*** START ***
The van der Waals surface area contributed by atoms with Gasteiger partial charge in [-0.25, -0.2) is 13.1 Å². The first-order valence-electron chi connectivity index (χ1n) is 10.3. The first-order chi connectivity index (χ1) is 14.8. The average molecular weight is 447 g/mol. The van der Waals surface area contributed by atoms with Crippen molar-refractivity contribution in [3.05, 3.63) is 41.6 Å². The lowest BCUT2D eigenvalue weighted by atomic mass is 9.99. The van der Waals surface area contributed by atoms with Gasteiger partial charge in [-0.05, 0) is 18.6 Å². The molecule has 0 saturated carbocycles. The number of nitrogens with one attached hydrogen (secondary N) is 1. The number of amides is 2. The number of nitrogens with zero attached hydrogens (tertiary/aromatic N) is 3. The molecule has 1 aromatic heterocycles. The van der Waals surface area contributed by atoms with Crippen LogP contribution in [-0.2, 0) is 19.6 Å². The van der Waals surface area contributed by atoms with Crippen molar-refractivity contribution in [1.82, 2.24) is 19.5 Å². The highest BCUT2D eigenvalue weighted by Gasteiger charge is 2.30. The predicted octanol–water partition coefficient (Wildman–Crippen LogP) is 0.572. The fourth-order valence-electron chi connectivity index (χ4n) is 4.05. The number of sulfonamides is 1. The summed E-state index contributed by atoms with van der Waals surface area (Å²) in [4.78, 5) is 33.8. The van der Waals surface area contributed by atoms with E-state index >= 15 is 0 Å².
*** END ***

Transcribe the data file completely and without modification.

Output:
The van der Waals surface area contributed by atoms with Gasteiger partial charge in [-0.25, -0.2) is 13.1 Å². The first-order valence-electron chi connectivity index (χ1n) is 10.3. The first-order chi connectivity index (χ1) is 14.8. The average molecular weight is 447 g/mol. The van der Waals surface area contributed by atoms with Crippen molar-refractivity contribution in [3.05, 3.63) is 41.6 Å². The lowest BCUT2D eigenvalue weighted by atomic mass is 9.99. The van der Waals surface area contributed by atoms with Gasteiger partial charge in [-0.05, 0) is 18.6 Å². The molecule has 0 saturated carbocycles. The number of nitrogens with one attached hydrogen (secondary N) is 1. The number of amides is 2. The number of nitrogens with zero attached hydrogens (tertiary/aromatic N) is 3. The molecule has 1 aromatic heterocycles. The van der Waals surface area contributed by atoms with Crippen LogP contribution in [-0.2, 0) is 19.6 Å². The van der Waals surface area contributed by atoms with Crippen molar-refractivity contribution in [1.82, 2.24) is 19.5 Å². The highest BCUT2D eigenvalue weighted by Gasteiger charge is 2.30. The predicted octanol–water partition coefficient (Wildman–Crippen LogP) is 0.572. The fourth-order valence-electron chi connectivity index (χ4n) is 4.05. The number of sulfonamides is 1. The summed E-state index contributed by atoms with van der Waals surface area (Å²) in [4.78, 5) is 33.8. The van der Waals surface area contributed by atoms with E-state index >= 15 is 0 Å².